For individuals who wish to be actively involved in their end-of-life decisions, an Advanced Medical Directive may be useful.

With advancements in medical technology, terminally ill patients have the choice to prolong their life through various medically assisted means. For some, this may come with a compromised quality of life, thereby raising the question of an individual’s desire to extend the duration of life.

According to a nationwide study in 2019 by Singapore Management University, 62 per cent of Singaporeans wish to live a full and complete life, without regrets. However, less than four in 10 Singaporeans knew what an Advanced Medical Directive (AMD) is, and less than one per cent signed one.

Planning ahead

An AMD is a voluntary legal document that enables individuals to inform doctors of their preference for their end-of-life care, in the event they are incapacitated or unable to make these decisions on their own.

An AMD may be made by anyone aged 21 years and above of mentally sound mind as a preemptive measure to authorise doctors to let dying take its natural course. It is distinctively different from euthanasia, the deliberate ending of life by unnatural means, which is illegal in Singapore.

Through the AMD, the individual expresses his wish to decline extraordinary life-sustaining treatment. It can be any medical procedure or measure, which, when administered to a terminally ill patient, will only prolong the process of dying when death is imminent. Examples of extraordinary life-sustaining treatment are cardiopulmonary resuscitation, the use of machines that support breathing, dialysis, blood transfusion, or medications to support blood pressure.

The AMD was legalised in Singapore in 1996 in view of advancements in medical care that enable organ support to extend life — even for terminally ill patients with irreversible conditions. Such terminal illnesses include end-stage heart, lung, liver and kidney diseases, metastatic cancers, and advanced dementia or neurodegenerative diseases.

Mortality and choices

On average, mortality rates for patients with multi-organ failure admitted to the Intensive Care Unit ranges from 20 to 35 per cent, said Dr Lee Yi Lin (below), Consultant, Department of Intensive Care Medicine, Sengkang General Hospital. Extraordinary life-sustaining treatment may prolong a patient’s life, but it significantly diminishes his or her quality of life.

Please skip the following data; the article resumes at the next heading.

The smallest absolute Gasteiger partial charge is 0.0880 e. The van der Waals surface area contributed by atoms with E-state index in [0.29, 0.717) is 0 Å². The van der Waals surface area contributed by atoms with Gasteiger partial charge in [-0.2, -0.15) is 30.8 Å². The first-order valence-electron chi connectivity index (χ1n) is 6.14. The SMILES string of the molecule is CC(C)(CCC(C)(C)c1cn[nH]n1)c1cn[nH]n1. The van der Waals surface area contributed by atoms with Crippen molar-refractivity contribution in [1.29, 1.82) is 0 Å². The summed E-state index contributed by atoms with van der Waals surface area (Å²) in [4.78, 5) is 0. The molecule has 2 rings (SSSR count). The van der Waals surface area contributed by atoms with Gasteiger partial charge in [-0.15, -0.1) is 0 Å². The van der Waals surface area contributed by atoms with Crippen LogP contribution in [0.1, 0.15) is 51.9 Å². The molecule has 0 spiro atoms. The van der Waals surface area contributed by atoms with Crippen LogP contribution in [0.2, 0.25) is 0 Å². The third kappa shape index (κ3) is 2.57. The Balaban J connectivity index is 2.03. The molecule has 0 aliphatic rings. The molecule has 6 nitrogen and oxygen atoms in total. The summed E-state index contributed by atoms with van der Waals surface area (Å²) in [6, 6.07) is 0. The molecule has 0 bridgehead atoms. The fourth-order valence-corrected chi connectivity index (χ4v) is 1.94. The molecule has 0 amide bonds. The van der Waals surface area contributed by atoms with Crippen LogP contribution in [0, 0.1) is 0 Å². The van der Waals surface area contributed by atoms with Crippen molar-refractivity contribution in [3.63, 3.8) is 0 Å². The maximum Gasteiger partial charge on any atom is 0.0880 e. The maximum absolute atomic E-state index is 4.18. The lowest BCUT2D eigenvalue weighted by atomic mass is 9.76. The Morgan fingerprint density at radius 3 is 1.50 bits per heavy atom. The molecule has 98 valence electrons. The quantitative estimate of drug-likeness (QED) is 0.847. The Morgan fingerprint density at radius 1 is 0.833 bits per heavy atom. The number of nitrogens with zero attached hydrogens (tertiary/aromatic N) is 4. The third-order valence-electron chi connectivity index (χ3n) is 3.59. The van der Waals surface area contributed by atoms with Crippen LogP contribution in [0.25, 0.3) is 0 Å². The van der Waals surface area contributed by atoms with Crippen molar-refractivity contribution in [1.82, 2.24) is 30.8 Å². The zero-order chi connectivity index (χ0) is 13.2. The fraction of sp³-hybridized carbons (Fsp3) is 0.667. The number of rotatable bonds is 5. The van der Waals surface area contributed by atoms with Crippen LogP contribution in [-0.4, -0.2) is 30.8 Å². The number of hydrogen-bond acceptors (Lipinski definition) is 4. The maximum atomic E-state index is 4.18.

“Patients may end up requiring long-term dialysis, a tracheostomy (insertion of a breathing tube through the front of the neck), tube feeding, or long-term use of a urinary catheter. They may be unable to speak, lose their functional independence, and become dependent on caregivers for activities of daily living, such as eating and bathing, due to deconditioning from the critical illness,” Dr Lee said.

“The treating physician strives to manage every patient according to the latter’s expressed wishes and in line with the goals of care, the aim of which is to uphold patient autonomy and dignity,” she explained.

However, if an AMD is not made and the patient loses his decision-making capacity, doctors may initiate these difficult conversations with family members instead. This places the burden and, oftentimes, the guilt of decision making on loved ones in times of grief.

Protecting patients

Dr Lee emphasised that, regardless whether an AMD exists, it is the practice of every doctor to first ensure that all necessary treatment is provided to patients as long as there is a chance of recovery.

Indeed, the process of executing an AMD is very stringent and is uncommonly invoked in Singapore. To enforce it, three doctors, comprising the patient’s treating physician and two medical specialists, must unanimously certify that the patient’s condition is considered terminal. If there are any disagreements, a second panel of three doctors will be appointed by the Ministry of Health. If this second panel of doctors is also unable to reach a unanimous decision, the AMD cannot take effect and the medical team will continue to care for the patient with his or her best interests in mind.

To further protect patients, their AMD status is kept strictly confidential, and healthcare providers are not allowed to enquire, unless the treating physician recognises that the patient is terminally ill and has lost his or her decision-making capacity. Patients may also revoke their AMD at any time, should they change their mind.

An informed decision

Before creating an AMD, patients should consider the circumstances where they would prefer to die naturally, and — on the contrary — circumstances where they would prefer to have their life extended, even at the cost of losing functional independence.

Dr Lee also encourages individuals to involve their family in end-of-life discussions so that the goals of care are aligned. “Occasionally, when families are unaware of the patient’s wishes, there will be conflict and unhappiness, and family members may find it extremely difficult to accept the patient’s wishes,” she said.

Read more: AMD (Advance Medical Directive), ACP (Advance Care Planning) and LPA (Lasting Power of Attorney) – we explain them all for you here

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